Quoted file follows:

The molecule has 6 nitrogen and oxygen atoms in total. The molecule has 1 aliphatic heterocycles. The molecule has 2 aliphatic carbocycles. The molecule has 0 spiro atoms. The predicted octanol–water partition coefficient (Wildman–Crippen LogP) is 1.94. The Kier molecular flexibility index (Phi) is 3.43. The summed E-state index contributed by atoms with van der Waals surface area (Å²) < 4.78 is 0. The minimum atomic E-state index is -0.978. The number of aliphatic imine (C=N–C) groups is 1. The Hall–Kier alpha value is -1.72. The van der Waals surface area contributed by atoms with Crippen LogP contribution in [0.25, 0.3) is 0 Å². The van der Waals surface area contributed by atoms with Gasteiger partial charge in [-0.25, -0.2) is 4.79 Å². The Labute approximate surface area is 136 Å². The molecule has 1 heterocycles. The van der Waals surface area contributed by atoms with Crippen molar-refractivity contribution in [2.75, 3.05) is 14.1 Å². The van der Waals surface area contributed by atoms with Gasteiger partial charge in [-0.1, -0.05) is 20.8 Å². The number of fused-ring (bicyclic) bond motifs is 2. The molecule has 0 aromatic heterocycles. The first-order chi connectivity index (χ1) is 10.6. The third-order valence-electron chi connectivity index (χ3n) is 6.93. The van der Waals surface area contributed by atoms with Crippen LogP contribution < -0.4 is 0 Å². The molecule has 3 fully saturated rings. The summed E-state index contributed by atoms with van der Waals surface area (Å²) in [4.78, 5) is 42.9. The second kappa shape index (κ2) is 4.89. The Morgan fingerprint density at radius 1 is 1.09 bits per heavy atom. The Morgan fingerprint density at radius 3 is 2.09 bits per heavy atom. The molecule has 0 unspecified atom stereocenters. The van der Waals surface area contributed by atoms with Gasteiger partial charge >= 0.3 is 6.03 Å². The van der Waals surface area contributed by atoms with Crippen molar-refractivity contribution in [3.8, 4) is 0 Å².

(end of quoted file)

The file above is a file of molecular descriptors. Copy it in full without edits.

The molecule has 6 nitrogen and oxygen atoms in total. The molecule has 1 aliphatic heterocycles. The molecule has 2 aliphatic carbocycles. The molecule has 0 spiro atoms. The predicted octanol–water partition coefficient (Wildman–Crippen LogP) is 1.94. The Kier molecular flexibility index (Phi) is 3.43. The summed E-state index contributed by atoms with van der Waals surface area (Å²) < 4.78 is 0. The minimum atomic E-state index is -0.978. The number of aliphatic imine (C=N–C) groups is 1. The Hall–Kier alpha value is -1.72. The van der Waals surface area contributed by atoms with Crippen LogP contribution in [0.25, 0.3) is 0 Å². The van der Waals surface area contributed by atoms with Gasteiger partial charge in [-0.25, -0.2) is 4.79 Å². The Labute approximate surface area is 136 Å². The molecule has 1 heterocycles. The van der Waals surface area contributed by atoms with Crippen molar-refractivity contribution in [2.75, 3.05) is 14.1 Å². The van der Waals surface area contributed by atoms with Gasteiger partial charge in [-0.1, -0.05) is 20.8 Å². The number of fused-ring (bicyclic) bond motifs is 2. The molecule has 0 aromatic heterocycles. The first-order chi connectivity index (χ1) is 10.6. The third-order valence-electron chi connectivity index (χ3n) is 6.93. The van der Waals surface area contributed by atoms with Crippen LogP contribution < -0.4 is 0 Å². The molecule has 3 fully saturated rings. The summed E-state index contributed by atoms with van der Waals surface area (Å²) in [4.78, 5) is 42.9. The second kappa shape index (κ2) is 4.89. The Morgan fingerprint density at radius 1 is 1.09 bits per heavy atom. The Morgan fingerprint density at radius 3 is 2.09 bits per heavy atom. The molecule has 0 unspecified atom stereocenters. The van der Waals surface area contributed by atoms with Gasteiger partial charge >= 0.3 is 6.03 Å². The van der Waals surface area contributed by atoms with Crippen molar-refractivity contribution in [3.8, 4) is 0 Å².